Skip to main content
Browse Subject Areas

Click through the PLOS taxonomy to find articles in your field.

For more information about PLOS Subject Areas, click here.

  • Loading metrics

Virus–host interactions in carcinogenesis of Epstein-Barr virus-associated gastric carcinoma: Potential roles of lost ARID1A expression in its early stage

  • Hiroyuki Abe,

    Roles Conceptualization, Data curation, Funding acquisition, Writing – original draft

    Affiliation Department of Pathology, Graduate School of Medicine, The University of Tokyo, Tokyo, Japan

  • Akiko Kunita,

    Roles Data curation

    Affiliation Department of Pathology, Graduate School of Medicine, The University of Tokyo, Tokyo, Japan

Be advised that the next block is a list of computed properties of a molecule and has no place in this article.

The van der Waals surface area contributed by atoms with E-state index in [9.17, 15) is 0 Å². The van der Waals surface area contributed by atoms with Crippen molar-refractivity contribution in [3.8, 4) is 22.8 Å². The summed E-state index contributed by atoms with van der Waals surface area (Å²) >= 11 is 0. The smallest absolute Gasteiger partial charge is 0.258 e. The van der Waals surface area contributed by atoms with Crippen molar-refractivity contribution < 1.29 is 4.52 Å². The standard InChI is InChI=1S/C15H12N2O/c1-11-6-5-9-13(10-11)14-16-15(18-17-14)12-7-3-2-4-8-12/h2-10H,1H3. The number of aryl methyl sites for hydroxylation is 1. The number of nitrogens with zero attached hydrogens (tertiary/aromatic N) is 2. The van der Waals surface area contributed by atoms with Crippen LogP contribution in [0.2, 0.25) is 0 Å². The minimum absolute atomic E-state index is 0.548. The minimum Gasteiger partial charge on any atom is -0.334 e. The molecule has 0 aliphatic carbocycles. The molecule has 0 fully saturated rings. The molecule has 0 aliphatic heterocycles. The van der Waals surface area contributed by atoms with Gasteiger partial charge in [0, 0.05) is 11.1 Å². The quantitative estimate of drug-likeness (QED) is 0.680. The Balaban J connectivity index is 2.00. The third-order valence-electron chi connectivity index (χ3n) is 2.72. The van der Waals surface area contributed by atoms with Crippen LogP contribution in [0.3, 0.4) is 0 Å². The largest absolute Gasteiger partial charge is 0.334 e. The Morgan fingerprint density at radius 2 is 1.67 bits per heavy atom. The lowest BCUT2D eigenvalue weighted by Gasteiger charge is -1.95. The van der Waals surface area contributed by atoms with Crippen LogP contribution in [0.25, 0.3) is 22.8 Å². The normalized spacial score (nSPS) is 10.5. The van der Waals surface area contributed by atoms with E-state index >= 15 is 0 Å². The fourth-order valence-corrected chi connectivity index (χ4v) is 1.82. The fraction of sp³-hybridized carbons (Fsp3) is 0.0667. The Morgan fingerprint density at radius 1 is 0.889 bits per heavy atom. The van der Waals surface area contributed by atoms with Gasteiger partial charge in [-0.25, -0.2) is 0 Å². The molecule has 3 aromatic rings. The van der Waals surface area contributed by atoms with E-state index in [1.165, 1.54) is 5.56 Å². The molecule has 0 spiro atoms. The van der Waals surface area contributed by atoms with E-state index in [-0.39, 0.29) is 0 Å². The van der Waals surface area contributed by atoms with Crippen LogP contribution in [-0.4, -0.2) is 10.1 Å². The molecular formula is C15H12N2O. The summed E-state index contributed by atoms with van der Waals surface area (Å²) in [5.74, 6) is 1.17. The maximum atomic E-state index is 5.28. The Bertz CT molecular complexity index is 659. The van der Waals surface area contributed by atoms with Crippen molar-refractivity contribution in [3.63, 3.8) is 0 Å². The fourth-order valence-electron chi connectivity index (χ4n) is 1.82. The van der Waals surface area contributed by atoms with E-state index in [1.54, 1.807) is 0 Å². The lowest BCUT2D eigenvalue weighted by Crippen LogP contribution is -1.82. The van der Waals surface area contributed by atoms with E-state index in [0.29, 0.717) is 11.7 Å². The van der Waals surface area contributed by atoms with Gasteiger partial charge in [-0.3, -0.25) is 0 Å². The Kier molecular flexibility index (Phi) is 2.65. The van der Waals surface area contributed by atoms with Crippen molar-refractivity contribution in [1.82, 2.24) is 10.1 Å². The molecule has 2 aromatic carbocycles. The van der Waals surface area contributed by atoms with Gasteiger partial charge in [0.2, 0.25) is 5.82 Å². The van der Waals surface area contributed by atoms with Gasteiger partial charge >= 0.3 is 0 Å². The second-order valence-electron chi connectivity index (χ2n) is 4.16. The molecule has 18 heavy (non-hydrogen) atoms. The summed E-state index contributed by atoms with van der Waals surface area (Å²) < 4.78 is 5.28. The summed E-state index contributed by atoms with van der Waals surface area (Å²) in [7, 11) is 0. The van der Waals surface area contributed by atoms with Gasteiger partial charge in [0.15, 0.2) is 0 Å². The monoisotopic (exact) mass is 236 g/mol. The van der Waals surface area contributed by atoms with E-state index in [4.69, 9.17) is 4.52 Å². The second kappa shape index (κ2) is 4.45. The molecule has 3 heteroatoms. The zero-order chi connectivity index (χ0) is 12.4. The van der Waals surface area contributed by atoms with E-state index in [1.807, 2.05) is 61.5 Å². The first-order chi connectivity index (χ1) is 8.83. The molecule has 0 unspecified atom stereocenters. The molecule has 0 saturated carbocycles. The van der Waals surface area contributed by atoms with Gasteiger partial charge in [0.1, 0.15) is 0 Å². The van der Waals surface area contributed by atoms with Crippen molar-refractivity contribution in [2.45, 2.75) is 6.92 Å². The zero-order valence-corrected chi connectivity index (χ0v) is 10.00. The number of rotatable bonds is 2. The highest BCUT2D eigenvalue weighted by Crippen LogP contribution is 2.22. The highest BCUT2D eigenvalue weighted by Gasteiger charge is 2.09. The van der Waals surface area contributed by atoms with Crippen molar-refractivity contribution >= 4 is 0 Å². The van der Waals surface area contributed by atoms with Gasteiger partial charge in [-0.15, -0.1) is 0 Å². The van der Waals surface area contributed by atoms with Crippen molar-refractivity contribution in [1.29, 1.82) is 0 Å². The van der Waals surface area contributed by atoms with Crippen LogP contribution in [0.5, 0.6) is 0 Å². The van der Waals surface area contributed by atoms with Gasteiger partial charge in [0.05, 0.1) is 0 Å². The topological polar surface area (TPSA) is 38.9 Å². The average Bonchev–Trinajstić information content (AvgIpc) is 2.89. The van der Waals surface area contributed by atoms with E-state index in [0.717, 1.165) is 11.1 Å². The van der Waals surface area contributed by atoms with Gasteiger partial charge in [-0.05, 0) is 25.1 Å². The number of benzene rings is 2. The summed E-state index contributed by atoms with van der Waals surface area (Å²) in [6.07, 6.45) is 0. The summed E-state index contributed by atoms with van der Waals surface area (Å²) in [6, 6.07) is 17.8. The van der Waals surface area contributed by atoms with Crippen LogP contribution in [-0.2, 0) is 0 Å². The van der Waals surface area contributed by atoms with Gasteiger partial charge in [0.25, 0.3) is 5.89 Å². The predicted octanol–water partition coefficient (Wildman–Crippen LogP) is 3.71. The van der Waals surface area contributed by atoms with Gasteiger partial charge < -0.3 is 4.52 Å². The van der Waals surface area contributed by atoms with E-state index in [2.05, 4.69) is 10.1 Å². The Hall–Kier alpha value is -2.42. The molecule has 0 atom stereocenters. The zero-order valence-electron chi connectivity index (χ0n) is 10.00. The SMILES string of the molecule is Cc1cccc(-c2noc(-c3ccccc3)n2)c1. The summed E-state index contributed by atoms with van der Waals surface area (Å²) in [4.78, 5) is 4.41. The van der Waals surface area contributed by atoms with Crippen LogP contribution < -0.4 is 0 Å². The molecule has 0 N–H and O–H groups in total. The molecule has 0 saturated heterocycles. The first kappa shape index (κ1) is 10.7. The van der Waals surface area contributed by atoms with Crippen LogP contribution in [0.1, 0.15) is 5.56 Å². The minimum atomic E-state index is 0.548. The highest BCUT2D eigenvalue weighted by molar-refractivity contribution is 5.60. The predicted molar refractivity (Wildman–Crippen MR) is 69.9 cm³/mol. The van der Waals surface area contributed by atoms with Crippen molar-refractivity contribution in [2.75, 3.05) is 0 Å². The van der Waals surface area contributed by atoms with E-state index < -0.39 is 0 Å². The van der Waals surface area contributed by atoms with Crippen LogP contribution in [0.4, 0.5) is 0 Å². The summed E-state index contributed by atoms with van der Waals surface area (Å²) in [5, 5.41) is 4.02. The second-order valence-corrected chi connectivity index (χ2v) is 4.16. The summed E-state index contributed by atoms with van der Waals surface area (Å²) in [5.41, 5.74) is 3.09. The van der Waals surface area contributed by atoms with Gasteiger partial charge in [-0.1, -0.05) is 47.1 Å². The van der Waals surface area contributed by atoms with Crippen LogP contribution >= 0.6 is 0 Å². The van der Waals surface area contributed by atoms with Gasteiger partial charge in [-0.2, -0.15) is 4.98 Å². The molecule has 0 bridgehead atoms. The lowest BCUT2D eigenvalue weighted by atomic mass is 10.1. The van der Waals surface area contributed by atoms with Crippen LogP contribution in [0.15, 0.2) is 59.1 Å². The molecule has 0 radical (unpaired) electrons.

• Yuya Otake,

    Roles Data curation, Investigation

    Affiliations Department of Pathology, Graduate School of Medicine, The University of Tokyo, Tokyo, Japan, Department of Pathology, Nippon Life Hospital, Osaka, Japan

  • Teru Kanda,

    Roles Methodology

    Affiliation Department of Microbiology, Tohoku Medical and Pharmaceutical University, Sendai, Japan

  • Atsushi Kaneda,

    Roles Conceptualization, Funding acquisition

    Affiliation Department of Molecular Oncology, Graduate School of Medicine, Chiba University, Chiba, Japan

  • Tetsuo Ushiku,

    Roles Supervision

    Affiliation Department of Pathology, Graduate School of Medicine, The University of Tokyo, Tokyo, Japan

  • Masashi Fukayama

    Roles Conceptualization, Funding acquisition, Supervision, Writing – review & editing

    Affiliations Department of Pathology, Graduate School of Medicine, The University of Tokyo, Tokyo, Japan, Asahi TelePathology Center, Asahi General Hospital, Chiba, Japan